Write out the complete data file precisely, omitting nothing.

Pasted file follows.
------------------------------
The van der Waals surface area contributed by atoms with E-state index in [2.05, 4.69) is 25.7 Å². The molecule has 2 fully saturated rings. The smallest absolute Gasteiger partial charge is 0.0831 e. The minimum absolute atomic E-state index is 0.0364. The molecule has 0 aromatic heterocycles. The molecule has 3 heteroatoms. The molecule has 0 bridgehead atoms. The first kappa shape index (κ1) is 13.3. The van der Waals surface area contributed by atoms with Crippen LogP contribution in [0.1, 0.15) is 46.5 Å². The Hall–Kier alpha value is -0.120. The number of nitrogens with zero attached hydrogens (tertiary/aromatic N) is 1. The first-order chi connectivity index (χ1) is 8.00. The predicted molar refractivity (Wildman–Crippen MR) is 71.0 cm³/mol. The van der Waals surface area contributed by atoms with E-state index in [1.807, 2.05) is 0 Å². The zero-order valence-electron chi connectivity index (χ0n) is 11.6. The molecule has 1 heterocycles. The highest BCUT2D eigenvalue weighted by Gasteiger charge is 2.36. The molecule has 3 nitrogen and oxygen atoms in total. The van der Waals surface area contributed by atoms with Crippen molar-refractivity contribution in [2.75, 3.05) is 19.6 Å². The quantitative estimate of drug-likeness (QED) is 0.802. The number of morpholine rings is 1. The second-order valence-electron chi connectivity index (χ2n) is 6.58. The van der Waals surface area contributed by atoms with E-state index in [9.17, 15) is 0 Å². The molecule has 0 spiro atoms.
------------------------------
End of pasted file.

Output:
The van der Waals surface area contributed by atoms with E-state index in [2.05, 4.69) is 25.7 Å². The molecule has 2 fully saturated rings. The smallest absolute Gasteiger partial charge is 0.0831 e. The minimum absolute atomic E-state index is 0.0364. The molecule has 0 aromatic heterocycles. The molecule has 3 heteroatoms. The molecule has 0 bridgehead atoms. The first kappa shape index (κ1) is 13.3. The van der Waals surface area contributed by atoms with Crippen LogP contribution in [0.1, 0.15) is 46.5 Å². The Hall–Kier alpha value is -0.120. The number of nitrogens with zero attached hydrogens (tertiary/aromatic N) is 1. The first-order chi connectivity index (χ1) is 8.00. The predicted molar refractivity (Wildman–Crippen MR) is 71.0 cm³/mol. The van der Waals surface area contributed by atoms with E-state index in [1.807, 2.05) is 0 Å². The zero-order valence-electron chi connectivity index (χ0n) is 11.6. The molecule has 1 heterocycles. The highest BCUT2D eigenvalue weighted by Gasteiger charge is 2.36. The molecule has 3 nitrogen and oxygen atoms in total. The van der Waals surface area contributed by atoms with Crippen molar-refractivity contribution in [2.75, 3.05) is 19.6 Å². The quantitative estimate of drug-likeness (QED) is 0.802. The number of morpholine rings is 1. The second-order valence-electron chi connectivity index (χ2n) is 6.58. The van der Waals surface area contributed by atoms with E-state index in [9.17, 15) is 0 Å². The molecule has 0 spiro atoms.